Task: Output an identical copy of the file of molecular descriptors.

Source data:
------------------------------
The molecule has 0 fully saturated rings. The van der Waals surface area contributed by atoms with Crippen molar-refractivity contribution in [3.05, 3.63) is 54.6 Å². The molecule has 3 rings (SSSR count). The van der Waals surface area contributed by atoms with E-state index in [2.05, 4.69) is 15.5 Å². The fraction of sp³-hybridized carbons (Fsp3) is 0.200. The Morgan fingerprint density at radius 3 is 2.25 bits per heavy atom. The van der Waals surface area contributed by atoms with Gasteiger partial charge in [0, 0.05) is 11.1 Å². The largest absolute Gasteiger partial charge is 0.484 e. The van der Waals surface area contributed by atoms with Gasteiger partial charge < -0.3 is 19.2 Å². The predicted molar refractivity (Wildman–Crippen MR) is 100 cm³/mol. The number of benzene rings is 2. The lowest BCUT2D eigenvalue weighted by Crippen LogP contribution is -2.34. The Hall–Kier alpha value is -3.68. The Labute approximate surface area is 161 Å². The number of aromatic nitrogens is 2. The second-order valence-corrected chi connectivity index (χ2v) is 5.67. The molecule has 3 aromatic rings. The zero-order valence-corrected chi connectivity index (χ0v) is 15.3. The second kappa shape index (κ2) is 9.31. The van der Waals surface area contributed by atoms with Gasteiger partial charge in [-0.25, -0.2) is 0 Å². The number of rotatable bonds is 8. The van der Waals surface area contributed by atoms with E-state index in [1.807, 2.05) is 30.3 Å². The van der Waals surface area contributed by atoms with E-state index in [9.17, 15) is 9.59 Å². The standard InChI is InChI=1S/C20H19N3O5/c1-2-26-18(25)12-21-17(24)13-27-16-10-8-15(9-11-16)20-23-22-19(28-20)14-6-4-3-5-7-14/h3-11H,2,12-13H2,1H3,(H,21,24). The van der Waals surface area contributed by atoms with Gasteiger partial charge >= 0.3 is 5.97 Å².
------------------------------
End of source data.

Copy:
The molecule has 0 fully saturated rings. The van der Waals surface area contributed by atoms with Crippen molar-refractivity contribution in [3.05, 3.63) is 54.6 Å². The molecule has 3 rings (SSSR count). The van der Waals surface area contributed by atoms with E-state index in [2.05, 4.69) is 15.5 Å². The fraction of sp³-hybridized carbons (Fsp3) is 0.200. The Morgan fingerprint density at radius 3 is 2.25 bits per heavy atom. The van der Waals surface area contributed by atoms with Gasteiger partial charge in [0, 0.05) is 11.1 Å². The largest absolute Gasteiger partial charge is 0.484 e. The van der Waals surface area contributed by atoms with Gasteiger partial charge < -0.3 is 19.2 Å². The predicted molar refractivity (Wildman–Crippen MR) is 100 cm³/mol. The number of benzene rings is 2. The lowest BCUT2D eigenvalue weighted by Crippen LogP contribution is -2.34. The Hall–Kier alpha value is -3.68. The Labute approximate surface area is 161 Å². The number of aromatic nitrogens is 2. The second-order valence-corrected chi connectivity index (χ2v) is 5.67. The molecule has 3 aromatic rings. The zero-order valence-corrected chi connectivity index (χ0v) is 15.3. The second kappa shape index (κ2) is 9.31. The van der Waals surface area contributed by atoms with Gasteiger partial charge in [-0.25, -0.2) is 0 Å². The number of rotatable bonds is 8. The van der Waals surface area contributed by atoms with E-state index in [1.807, 2.05) is 30.3 Å². The van der Waals surface area contributed by atoms with E-state index in [9.17, 15) is 9.59 Å². The standard InChI is InChI=1S/C20H19N3O5/c1-2-26-18(25)12-21-17(24)13-27-16-10-8-15(9-11-16)20-23-22-19(28-20)14-6-4-3-5-7-14/h3-11H,2,12-13H2,1H3,(H,21,24). The van der Waals surface area contributed by atoms with Gasteiger partial charge >= 0.3 is 5.97 Å².